Sociable

Monday, March 6, 2000

Letter from Jerusalem

I fear that yesterday’s Israeli cabinet decision to withdraw from Lebanon by July of this year is not an occasion for too much rejoicing. First of all, attention should be drawn to the very clear ‘escape’ clause that calls for the reexamination of the withdrawal in a few months should it become clear that there is no chance for an agreement with the Arab side. Moreover, the deep concern regarding the Israeli decision stems from the relation between that decision and the stalemate in the Israeli-Syrian peace talks.

In plain language, Israel is promising (or threatening) to leave Lebanon unilaterally in July, if no agreement reached on the Israeli-Syrian peace negotiations.Well what’s wrong with that? Why should we have cause for concern when the Israeli government plans to implement what has been for years a clear and consistent demand by the more militant sections of the Israeli peace movement? It is true that the left has been calling for a unilateral retreat from Lebanon for years. So what is the problem? Is it our habitual, irrational reflex to find fault with any and all decisions of the Israeli government?

The difficulty is that all serious commentators here in Israel see the Barak gambit as a form of Israeli military pressure on Damascus. Official Israeli propaganda insists that Lebanon is responsible for Hezbolla activity, but goes on to argue that anything and everything, including Hezbollah activity, that happens in Lebanon is subject to Syrian control and dictation. Thus, if tension of any sort continues after the withdrawal, Israel will reply militarily against Lebanon. This was the signal sent by the recent Israeli bombardment of Beirut.

The immediate reason for the portended withdrawal is no less ominous. Lebanon is widely seen here as Israel’s Vietnam. The relevant aspect here is that Israel, like its NATO mentors has decided that it cannot afford the domestic costs of land war in Southern Lebanon. The aversion for land fighting has not changed NATO policy for the better or convinced the United States and its closest allies to renounce of de-emphasize force in international relations. The solution is the adoption of high technology warfare. Israel has had enough of the face to face, high-casualty combat with the Hezbollah in the mountains and the valleys of Southern Lebanon. For Israelis it is a war of little glory and excessive pain. The solution is to fight Hezbollah by deciding to leave Lebanon and then to hold Lebanon responsible for quiet on the border. Should Lebanon fail in this mission to reign in Hezbollah, Israeli bombs over Beirut will convince it to “try harder.”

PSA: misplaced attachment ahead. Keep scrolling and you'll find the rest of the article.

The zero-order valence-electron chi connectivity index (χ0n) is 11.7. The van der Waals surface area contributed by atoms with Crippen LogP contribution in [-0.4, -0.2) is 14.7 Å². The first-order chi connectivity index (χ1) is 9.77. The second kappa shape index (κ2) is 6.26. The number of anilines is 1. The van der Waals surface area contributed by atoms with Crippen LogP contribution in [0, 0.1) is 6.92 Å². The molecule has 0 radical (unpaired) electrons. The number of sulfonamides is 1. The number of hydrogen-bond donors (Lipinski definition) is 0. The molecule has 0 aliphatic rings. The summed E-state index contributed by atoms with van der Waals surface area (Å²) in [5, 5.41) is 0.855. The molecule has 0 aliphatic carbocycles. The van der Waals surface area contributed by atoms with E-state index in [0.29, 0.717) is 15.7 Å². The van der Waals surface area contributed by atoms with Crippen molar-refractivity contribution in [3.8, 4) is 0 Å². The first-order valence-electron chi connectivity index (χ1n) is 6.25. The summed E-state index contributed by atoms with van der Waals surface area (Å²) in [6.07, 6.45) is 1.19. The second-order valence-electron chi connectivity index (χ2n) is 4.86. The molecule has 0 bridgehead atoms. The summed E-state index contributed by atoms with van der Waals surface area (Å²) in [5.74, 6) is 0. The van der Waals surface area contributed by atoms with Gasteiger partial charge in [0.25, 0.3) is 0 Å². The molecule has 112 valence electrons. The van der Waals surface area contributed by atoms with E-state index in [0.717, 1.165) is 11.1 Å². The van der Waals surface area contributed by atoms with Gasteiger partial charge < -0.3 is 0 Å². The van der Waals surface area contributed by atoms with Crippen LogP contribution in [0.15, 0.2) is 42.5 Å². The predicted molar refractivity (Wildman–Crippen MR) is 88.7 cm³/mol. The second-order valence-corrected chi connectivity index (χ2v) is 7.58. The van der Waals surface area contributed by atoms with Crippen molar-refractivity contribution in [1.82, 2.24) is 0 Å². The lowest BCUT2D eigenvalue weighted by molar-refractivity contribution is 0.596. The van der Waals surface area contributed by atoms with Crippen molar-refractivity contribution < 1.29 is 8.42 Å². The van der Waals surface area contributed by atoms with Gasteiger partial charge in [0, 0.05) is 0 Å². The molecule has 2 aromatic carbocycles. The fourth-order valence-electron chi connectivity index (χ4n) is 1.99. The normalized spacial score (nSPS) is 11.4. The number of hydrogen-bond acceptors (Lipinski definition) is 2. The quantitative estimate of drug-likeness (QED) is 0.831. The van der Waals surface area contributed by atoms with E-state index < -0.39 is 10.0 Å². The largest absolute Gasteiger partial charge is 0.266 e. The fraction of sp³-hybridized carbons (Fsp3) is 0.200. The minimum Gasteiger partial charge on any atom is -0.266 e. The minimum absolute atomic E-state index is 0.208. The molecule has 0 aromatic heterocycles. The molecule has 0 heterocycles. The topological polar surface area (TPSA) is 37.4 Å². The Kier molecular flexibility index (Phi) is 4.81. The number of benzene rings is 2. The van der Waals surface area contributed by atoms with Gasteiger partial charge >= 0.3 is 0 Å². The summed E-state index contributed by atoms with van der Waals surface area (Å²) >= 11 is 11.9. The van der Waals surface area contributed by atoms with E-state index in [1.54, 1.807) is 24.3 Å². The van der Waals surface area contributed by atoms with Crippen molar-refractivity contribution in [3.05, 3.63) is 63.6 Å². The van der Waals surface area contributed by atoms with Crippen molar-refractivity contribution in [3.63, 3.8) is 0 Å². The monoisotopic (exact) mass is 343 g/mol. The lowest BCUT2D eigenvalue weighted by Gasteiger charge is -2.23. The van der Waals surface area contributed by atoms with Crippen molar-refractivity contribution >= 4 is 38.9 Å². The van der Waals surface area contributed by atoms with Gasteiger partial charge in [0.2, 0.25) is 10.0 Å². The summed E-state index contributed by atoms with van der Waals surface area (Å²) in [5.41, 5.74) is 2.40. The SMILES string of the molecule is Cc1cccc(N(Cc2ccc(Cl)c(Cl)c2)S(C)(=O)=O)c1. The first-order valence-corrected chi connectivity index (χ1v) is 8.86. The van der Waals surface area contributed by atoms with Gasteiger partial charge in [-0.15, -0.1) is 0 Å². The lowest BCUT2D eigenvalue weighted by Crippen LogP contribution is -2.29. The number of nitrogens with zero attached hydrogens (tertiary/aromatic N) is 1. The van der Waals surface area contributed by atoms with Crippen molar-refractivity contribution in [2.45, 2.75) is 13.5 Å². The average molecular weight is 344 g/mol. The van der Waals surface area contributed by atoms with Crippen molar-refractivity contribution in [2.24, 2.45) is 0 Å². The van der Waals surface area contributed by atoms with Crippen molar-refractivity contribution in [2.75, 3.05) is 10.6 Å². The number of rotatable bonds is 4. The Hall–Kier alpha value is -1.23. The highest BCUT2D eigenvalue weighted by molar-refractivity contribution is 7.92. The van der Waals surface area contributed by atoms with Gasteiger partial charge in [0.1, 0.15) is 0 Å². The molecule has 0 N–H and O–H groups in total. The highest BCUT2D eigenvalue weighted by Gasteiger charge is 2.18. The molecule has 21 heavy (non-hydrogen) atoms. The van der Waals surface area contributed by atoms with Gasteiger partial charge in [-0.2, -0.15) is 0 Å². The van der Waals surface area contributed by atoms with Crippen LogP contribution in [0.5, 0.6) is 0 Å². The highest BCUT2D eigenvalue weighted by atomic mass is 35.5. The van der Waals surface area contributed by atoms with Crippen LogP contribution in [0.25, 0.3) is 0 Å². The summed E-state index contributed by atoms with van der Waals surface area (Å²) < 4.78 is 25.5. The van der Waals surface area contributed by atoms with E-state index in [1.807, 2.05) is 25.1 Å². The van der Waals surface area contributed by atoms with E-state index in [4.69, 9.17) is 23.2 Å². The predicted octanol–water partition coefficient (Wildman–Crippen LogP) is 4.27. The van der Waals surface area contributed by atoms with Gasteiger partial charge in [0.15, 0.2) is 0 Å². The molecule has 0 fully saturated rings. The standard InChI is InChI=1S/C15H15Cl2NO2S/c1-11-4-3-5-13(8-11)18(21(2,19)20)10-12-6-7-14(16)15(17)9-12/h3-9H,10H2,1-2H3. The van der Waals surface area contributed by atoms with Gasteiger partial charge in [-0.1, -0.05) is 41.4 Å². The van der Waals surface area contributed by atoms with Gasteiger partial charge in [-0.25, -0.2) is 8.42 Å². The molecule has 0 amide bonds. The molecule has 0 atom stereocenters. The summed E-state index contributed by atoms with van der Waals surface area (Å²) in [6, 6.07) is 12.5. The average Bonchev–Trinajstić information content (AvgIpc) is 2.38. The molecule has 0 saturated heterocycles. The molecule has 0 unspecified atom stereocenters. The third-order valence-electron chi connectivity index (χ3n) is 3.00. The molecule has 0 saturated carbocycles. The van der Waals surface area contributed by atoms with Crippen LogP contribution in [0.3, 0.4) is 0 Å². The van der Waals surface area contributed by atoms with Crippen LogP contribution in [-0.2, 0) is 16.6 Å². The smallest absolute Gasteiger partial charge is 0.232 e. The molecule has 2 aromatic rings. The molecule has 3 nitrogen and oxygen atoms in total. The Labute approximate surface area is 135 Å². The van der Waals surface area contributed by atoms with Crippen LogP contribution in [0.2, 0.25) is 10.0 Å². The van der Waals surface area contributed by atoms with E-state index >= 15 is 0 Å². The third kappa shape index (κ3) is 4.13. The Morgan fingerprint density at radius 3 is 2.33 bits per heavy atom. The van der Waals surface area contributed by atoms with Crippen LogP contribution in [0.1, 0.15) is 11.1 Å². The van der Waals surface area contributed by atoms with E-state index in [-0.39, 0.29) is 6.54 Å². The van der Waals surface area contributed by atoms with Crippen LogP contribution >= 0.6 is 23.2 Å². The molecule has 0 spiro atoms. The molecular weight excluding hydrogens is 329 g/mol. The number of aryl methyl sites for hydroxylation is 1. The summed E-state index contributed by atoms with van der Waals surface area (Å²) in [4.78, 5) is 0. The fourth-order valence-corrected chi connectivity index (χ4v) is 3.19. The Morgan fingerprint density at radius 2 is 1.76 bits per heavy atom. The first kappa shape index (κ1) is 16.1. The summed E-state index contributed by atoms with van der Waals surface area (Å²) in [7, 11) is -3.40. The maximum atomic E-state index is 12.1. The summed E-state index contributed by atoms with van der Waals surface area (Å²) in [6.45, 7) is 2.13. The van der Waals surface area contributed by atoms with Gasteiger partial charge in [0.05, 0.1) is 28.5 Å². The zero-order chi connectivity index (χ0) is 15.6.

It is, of course, unclear as to how Hezbollah will use its new set of options. It will certainly enjoy tremendous prestige as the force that finally evicted the Israelis. It may, justly or not, consider the withdrawal as partial; it may, on the basis of its own ideological and political strategy, decide to continue or discontinue the confrontation with the IDF. At any rate, it has not made any binding commitments.

Should tension continue in Southern Lebanon, Lebanon will face the choice between policing the Hezbollah or suffering from massive Israeli retaliation against the Lebanese ‘infrastructure.’ Syria would be seriously humiliated, if its deep links with Lebanon prove to be helpless in the face of Israeli smart bombs. Thus, according to Israeli military thinking, if Lebanon cannot restrain Hezbollah, Damascus will either have to pacify Hezbollah or face an inevitable rise in tension between Israel and Syria. No one can pretend to make accurate and exact predictions on future developments here, but the logic of the present dangers is clear. If the peace talks with Syria do not reconvene and end in an agreement, then the arrow points to increased tension and danger of war. The Palestinian track remains paralyzed. The Israeli government claims that the Palestinians are throwing a tantrum to pressure Israel into concessions that were never agreed on. The Palestinians have a convincing list of unfulfilled Israeli commitments. There are more and more signs of frustration and despair among the Palestinians. Barak and Arafat have at least this in common. Both of their approval rates are plummeting.